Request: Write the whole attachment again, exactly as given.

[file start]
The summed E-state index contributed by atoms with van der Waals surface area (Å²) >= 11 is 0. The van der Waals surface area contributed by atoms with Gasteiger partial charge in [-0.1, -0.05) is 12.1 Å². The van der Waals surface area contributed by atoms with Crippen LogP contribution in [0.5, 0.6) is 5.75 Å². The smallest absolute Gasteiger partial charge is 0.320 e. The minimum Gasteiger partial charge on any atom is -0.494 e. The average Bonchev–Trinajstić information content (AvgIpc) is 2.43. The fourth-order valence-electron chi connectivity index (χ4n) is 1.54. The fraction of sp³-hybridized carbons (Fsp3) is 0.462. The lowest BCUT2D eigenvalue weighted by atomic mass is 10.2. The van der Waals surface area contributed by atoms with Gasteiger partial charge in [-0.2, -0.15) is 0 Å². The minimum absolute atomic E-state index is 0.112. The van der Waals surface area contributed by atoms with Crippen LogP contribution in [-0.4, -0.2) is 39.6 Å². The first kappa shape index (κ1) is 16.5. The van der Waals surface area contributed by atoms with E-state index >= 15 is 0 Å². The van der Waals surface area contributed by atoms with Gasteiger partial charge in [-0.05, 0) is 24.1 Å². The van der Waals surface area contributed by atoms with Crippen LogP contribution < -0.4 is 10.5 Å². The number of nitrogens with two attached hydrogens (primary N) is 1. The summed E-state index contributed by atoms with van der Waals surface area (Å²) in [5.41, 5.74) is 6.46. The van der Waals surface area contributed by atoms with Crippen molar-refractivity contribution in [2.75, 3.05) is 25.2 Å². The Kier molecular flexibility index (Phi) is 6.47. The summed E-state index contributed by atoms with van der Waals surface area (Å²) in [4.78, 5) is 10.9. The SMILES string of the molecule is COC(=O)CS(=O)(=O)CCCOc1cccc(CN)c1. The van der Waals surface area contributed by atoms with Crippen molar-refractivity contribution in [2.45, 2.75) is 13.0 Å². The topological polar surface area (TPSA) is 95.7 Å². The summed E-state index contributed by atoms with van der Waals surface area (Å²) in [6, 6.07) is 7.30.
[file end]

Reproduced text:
The summed E-state index contributed by atoms with van der Waals surface area (Å²) >= 11 is 0. The van der Waals surface area contributed by atoms with Gasteiger partial charge in [-0.1, -0.05) is 12.1 Å². The van der Waals surface area contributed by atoms with Crippen LogP contribution in [0.5, 0.6) is 5.75 Å². The smallest absolute Gasteiger partial charge is 0.320 e. The minimum Gasteiger partial charge on any atom is -0.494 e. The average Bonchev–Trinajstić information content (AvgIpc) is 2.43. The fourth-order valence-electron chi connectivity index (χ4n) is 1.54. The fraction of sp³-hybridized carbons (Fsp3) is 0.462. The lowest BCUT2D eigenvalue weighted by atomic mass is 10.2. The van der Waals surface area contributed by atoms with Gasteiger partial charge in [-0.2, -0.15) is 0 Å². The minimum absolute atomic E-state index is 0.112. The van der Waals surface area contributed by atoms with Crippen LogP contribution in [-0.4, -0.2) is 39.6 Å². The first kappa shape index (κ1) is 16.5. The van der Waals surface area contributed by atoms with E-state index >= 15 is 0 Å². The van der Waals surface area contributed by atoms with Gasteiger partial charge in [-0.05, 0) is 24.1 Å². The van der Waals surface area contributed by atoms with Crippen LogP contribution < -0.4 is 10.5 Å². The number of nitrogens with two attached hydrogens (primary N) is 1. The summed E-state index contributed by atoms with van der Waals surface area (Å²) in [5.41, 5.74) is 6.46. The van der Waals surface area contributed by atoms with Crippen molar-refractivity contribution in [2.75, 3.05) is 25.2 Å². The Kier molecular flexibility index (Phi) is 6.47. The summed E-state index contributed by atoms with van der Waals surface area (Å²) in [4.78, 5) is 10.9. The SMILES string of the molecule is COC(=O)CS(=O)(=O)CCCOc1cccc(CN)c1. The van der Waals surface area contributed by atoms with Crippen molar-refractivity contribution in [2.45, 2.75) is 13.0 Å². The topological polar surface area (TPSA) is 95.7 Å². The summed E-state index contributed by atoms with van der Waals surface area (Å²) in [6, 6.07) is 7.30.